Have you gone to the same school as the person you are trying to connect to? If not, then don’t use this option.
We’ve done business together:
To be used in a situation where you have bought or sold something to the person you are trying to connect with. This one can be used in some other situations, for example if you met someone at an offline networking event and you had a very good chat, got on great and intend to do business in the future. Do NOT use this option if it’s a case that you want (but haven’t as of yet) to do business with a future connection.
Do NOT connect to people you do not know using this option. Ever.
All of the above methods of connection are designed for connecting with people you know very well. If you connect to someone you don’t know through any of these methods, the first impression that person has of you is that you are either: incompetent (don’t know what you are doing), lazy (couldn’t be bothered doing things the right way because it’s more work) or not trustworthy (attempting to connect under false pretences).
Also if you use any of those connection mechanisms and the person you attempt to connect to responds by clicking the “ignore”, and then the “I don’t know” or “report spam” button, then LinkedIn will start to demand you enter an email address for EVERYONE you attempt to connect to, even if you’re trying to connect to your mum!
This is the single best way to connect to somebody cold (i.e. you’ve never met them). It gives you an opportunity to connect to them without needing to know their email address, and because you have something in common, the connection request is almost warm.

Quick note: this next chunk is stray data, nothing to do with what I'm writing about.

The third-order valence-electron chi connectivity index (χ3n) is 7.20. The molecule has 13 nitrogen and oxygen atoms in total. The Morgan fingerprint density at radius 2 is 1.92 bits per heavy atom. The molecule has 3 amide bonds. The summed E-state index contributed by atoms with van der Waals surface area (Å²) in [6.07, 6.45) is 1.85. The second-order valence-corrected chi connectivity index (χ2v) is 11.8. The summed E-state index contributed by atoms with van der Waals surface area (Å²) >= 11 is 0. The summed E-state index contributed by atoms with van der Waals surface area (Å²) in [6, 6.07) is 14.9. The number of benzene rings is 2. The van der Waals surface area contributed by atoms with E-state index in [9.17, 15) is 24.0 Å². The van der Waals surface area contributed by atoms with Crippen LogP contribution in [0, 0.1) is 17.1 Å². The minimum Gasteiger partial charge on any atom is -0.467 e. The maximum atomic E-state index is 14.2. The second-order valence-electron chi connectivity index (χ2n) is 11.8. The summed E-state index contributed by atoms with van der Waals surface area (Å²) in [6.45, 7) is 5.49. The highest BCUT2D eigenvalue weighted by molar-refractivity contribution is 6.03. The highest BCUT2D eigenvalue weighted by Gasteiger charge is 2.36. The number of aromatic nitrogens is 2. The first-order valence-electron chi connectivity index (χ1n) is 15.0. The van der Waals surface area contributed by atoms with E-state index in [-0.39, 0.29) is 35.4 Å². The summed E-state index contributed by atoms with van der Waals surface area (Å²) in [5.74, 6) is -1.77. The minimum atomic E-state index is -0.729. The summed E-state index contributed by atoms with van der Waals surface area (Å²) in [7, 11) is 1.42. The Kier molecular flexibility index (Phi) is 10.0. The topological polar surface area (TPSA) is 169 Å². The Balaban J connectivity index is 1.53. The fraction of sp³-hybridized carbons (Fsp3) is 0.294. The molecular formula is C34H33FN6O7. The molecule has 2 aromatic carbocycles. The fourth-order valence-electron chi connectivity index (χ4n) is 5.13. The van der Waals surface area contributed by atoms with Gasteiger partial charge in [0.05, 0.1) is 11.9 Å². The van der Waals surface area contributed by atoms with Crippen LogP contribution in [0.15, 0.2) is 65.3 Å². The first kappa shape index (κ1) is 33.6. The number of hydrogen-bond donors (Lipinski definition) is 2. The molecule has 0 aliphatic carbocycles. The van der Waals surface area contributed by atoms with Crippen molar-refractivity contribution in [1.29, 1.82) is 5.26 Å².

If you check out somebody’s profile before you attempt to connect you will see what groups they are in and if it’s a really important connection, you can join the group and then connect to the person.
However, as I will be covering in the 3rd rule for LinkedIn for Business below, this shouldn’t happen that often because you should have joined the max number of groups possible.
This is the safest way to connect to someone but that’s because you need to have the person’s email address, so the drawbacks here are pretty obvious.
I don’t know :
This option is a trick. Select it and LinkedIn will give you a little lecture about how you should only send invitations to connect to people you know personally. It won’t let you connect to the person, until you select a different option.
3) Join groups
Joining groups is a great way to interact with other LinkedIn users, they give you a chance to showcase your knowledge with people in your target market and most groups have an “Introduce yourself and your business” type of post where you can add a description of what you do, leave your email for people to connect to you, invite connection and regularly find a lot of other people who have invited you to connect to them.
More importantly if you are looking to connect to somebody in particular, joining a group that they already share is probably the easiest, quickest way to invite them to connect with you.
You have a limit of approx. 50 groups that you can be in at any one time so don’t be shy. Find groups that people who fit into your target market are active in and get involved with the conversations going on there.
Is that it?
There are lots of other ways you can really leverage your efforts on LinkedIn to produce even bigger results – such as “Creating Groups”, “Answering questions in the Answers section”, “Using your status updates properly” amongst others.
I hope to cover those tactics in future LinkedIn posts but for this edition I wanted to get the basics covered and at 2,000+ words I think I’ve kept you long enough!
Any questions? What LinkedIn for business tactics do you use?